Love and Fear

love and fearMy mind has been swirling around a central theme for at least a month now which is the idea that all feelings, emotions, come from either love or fear. As I’ve rolled that around, I find that it’s coming up all over the place. Podcasts I listen to, books, devotionals I’m reading…all of which feels like a confirmation that my thoughts are well placed for the season I’m in.

One of the ways I’m testing the idea is to evaluate emotions I’m having against it. I’ll find myself feeling warm and fuzzy inside after seeing my son – and there is love. Or maybe I’m anxious about a conversation I need to have – fear. As I’ve gone through this mental exercise, I’ve found that it holds water.

Next I started thinking about God. How God loves us and desires for us to love others. I think about some of the rules in the Bible. They seem restrictive and harsh, but I believe they are there because God loves us, wants protect us, or, applying context, to protect people from the what was happening at the time, risks inherently associated with that time period, or from societal situations at the time. Let’s get real. Bacon wasn’t meant to be restricted forever, just when people couldn’t store pig properly and were likely getting trichinosis. Everything’s better with bacon (at least in theory…love the smell but don’t eat it much). You get the picture.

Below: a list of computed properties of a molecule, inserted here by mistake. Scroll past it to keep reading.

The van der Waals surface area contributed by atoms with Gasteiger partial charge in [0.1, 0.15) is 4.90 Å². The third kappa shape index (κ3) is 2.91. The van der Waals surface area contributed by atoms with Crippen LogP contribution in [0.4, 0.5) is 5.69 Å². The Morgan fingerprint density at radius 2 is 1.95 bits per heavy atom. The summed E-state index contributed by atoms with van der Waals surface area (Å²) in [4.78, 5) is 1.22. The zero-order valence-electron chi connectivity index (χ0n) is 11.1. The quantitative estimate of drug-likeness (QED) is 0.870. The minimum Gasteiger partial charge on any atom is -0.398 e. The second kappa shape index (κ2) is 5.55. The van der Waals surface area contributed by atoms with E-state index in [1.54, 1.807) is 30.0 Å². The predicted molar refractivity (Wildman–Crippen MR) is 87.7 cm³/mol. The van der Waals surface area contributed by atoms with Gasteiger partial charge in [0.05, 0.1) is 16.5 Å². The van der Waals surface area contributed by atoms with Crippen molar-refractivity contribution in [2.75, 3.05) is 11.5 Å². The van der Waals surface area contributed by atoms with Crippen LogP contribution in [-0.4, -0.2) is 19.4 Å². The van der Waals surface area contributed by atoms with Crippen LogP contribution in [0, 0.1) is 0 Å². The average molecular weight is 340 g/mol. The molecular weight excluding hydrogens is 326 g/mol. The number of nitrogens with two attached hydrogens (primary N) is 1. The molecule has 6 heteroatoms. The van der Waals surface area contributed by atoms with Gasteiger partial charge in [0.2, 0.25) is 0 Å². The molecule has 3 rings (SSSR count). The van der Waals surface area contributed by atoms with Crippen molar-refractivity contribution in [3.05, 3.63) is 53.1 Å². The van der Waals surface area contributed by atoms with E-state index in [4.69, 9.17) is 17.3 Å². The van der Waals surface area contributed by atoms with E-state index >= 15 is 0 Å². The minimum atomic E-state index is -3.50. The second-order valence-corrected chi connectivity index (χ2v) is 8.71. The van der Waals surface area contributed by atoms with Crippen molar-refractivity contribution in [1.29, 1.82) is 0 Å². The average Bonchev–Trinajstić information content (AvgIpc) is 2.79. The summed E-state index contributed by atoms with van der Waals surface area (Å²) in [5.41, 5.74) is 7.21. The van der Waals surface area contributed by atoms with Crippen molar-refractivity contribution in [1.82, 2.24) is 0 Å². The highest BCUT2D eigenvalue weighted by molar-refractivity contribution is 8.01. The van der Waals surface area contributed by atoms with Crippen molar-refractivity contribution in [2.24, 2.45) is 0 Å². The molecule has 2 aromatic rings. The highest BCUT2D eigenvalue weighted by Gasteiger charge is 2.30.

So if I believe that all emotions and feelings come from love or fear, which one am I going to choose? Every time, I can’t emphasize that enough, every time,  I’ll choose love. I’ve been focused for awhile on just loving others, so building in this principle is just an add on. What I’ve noticed is that loving on others is not hard, and it shifts me from a space where I may be quick to judge to one where I appreciate. I appreciate people for who they are. I get curious and try to understand them better. I want to know where they’re coming from, the shoes they’ve walked in.

I’ve also noticed that applying the love or fear idea to others has allowed me to stay in the tension, so to speak, with them. If they’re angry, I want to know what the fear is, because anger stems from fear. And by taking that approach, it helps remind me to not take it personally. Too often we get spun up in a situation because we take how someone is behaving personally. It’s not about us. They may think it’s about us, but it’s not, at least deep down it’s not. And the same is true when you’re the one whose upset. You may think it’s about someone else but keep asking yourself questions until you get to the bottom of it, you’ll find it’s about something in you.

As I define my authentic self, I know with absolute certainty that love is part of who I am. Loving others is a significant aspect component in my life. Finding ways to show love, to care for others, it’s my hearts’ desire. But I still have fear. There are still the days when I create the great American novel in my head telling the story of what someone else must be thinking, or assigning motive to their actions. That story describes behavior I don’t understand. Fear drives that.

When I stop and look at it from a place of love, the story stays written on paper and not in my head. Each of us has the ability to break emotion and feelings down to the basics of love and fear and I’d encourage you to try. Consider your feelings objectively and then choose to feel from a space of love, just as God does. Love yourself and love others. That’s it.


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